Airstreams were built to be towed and are happiest when going down the road.
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Old 12-30-2008, 05:49 AM   #24
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My wife was also nervous about out first Airstream being too long (28ft Ambassador) but by taking several short trips over the summer she has become convinced it is the right size. We are actually considering selling it and buying a newer Airstream but still a 28 footer.

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Old 12-30-2008, 07:33 AM   #25

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Thumbs up What tinhutjohn said.....


Are you purchasing from a dealer or previous owner?
The practice also applies to camping in the driveway with the owners manual and the DW.

Use,try and read EVERYTHING!

My DW started out with the same apprehensions when we got our 25, after three season's, she's now a towing maven.

Our 25 suits us fine, easy tow, nice layout. We boon-dock a lot and have never had a problem finding a camp site.

MOST IMPORTANT...make sure that whatever hitch comes with the coach that it and the brake controller are set-up properly.

Take it slow, make sure your safe and enjoy your new lifestyle.
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Old 12-30-2008, 08:08 AM   #26
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On towing capacities and the capacity for big fun:

I had a harrowing experience with a Forerunner (towing at the top of its capacity).

So that led to a new tow vehicle, calculated to tow in the middle of the tow range.
This could also tow a 28 ft. or 30 ft. I have towed 15,000 miles now without a problem.
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Old 12-30-2008, 09:21 AM   #27
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Pixiehat, what year model and wheelbase is your Yukon? Hensley Arrows, mirrors, brake controllers, etc are on (factory) sale till the end of the year. Buy-back guarantee if you don't like it! GET ONE! Keep it between the ditches and don't kiss any Mack trucks! Mark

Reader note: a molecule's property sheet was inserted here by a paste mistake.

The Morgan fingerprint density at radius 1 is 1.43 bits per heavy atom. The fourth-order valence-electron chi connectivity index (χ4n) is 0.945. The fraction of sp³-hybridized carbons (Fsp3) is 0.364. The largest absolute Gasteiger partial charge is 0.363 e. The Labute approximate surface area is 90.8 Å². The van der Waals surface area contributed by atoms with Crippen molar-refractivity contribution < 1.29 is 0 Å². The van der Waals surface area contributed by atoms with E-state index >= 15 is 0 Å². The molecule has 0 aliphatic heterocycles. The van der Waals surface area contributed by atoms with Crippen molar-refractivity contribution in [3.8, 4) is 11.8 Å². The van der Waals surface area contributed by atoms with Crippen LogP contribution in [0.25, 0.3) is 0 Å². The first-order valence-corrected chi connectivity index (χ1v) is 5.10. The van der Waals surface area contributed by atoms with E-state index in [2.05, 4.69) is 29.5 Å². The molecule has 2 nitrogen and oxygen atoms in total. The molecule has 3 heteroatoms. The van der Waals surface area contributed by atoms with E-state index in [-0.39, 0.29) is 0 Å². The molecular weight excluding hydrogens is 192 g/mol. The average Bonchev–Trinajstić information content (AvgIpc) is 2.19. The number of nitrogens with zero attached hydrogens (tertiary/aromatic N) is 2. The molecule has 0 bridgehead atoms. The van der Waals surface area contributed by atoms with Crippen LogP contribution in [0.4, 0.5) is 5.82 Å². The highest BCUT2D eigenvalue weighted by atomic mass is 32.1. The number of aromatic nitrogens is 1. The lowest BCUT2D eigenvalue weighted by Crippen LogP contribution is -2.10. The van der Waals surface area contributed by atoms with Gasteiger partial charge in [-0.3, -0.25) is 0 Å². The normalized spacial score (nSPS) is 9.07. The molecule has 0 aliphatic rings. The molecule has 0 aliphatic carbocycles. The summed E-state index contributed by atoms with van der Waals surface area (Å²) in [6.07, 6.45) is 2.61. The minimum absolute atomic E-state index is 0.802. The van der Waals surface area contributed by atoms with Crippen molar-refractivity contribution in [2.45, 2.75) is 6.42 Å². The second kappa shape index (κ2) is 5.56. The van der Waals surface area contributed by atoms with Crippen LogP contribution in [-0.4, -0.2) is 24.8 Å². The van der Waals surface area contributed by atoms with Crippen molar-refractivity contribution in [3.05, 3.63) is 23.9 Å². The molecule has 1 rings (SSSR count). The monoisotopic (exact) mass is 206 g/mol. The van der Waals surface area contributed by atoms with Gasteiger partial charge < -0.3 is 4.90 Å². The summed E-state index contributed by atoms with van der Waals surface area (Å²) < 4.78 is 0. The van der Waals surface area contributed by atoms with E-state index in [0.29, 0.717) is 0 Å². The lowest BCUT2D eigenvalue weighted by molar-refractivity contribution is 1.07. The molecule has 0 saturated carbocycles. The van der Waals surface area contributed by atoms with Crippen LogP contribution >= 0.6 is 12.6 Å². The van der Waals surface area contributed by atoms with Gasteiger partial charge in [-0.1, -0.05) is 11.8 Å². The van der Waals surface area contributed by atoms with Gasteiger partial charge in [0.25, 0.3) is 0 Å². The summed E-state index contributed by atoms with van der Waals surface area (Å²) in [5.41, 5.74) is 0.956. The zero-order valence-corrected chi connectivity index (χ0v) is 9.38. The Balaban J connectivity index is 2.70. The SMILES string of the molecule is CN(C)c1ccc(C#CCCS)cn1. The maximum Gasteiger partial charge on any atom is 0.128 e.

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Old 12-30-2008, 09:40 AM   #28
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25' is a perfect size, giving you plenty of room and storage and big enough for a first I think. It washes and waxes faster. You need more room to turn around and get out of gas stations the larger you go. Otherwise the extra length is no problem assuming you remember it is all back there, inertia and stopping distance. The larger you go the more tow vehicle you will probably desire. You'd probably need to really back your wheels as far back as you can go in some sites to have the truck clear the road in the front if you are trying to get that certain spot if sites are small. I really appreciated pull-throughs for my first ventures regardless. That was more a matter of confidence and fear of putting on a "show" parking initially. But I have been stuck, jammed up, backed up, stopped enough so that the humiliation factor has become a desensitized non issue, almost. Just don't get rattled, don't go faster than you are comfortable going and never mind how long it takes you. It's an exercise in learning and your concentration should be on what you are doing and not who is watching. That's how you'll learn.

Have you considered getting a deal Airstream for starters, either one at the end of the year that is drastically reduced or a slightly used newer model? Many people trade from their first choice as resolute as they thought they were that that is the perfect unit for them. Trading a deal model will work to your advantage trading up when you know your priorities and usages better. And should you decide you are one of the lucky ones that got it right first from the get go it's still a win win situation in the savings of purchase and titling and insurance.

I like our 27'. It's bigger than the 25' we had. I liked the 25' too especially on the outside. Stretch your arms out to the's only that much difference..until you add a longer vehicle or Hensley Arrow, if you do. There are both advantages and disadvantages to any decision. Get the floorplan you desire you will learn to handle whatever you tow. Have fun with your shopping and whatever you do I think you will love Airstreaming!!!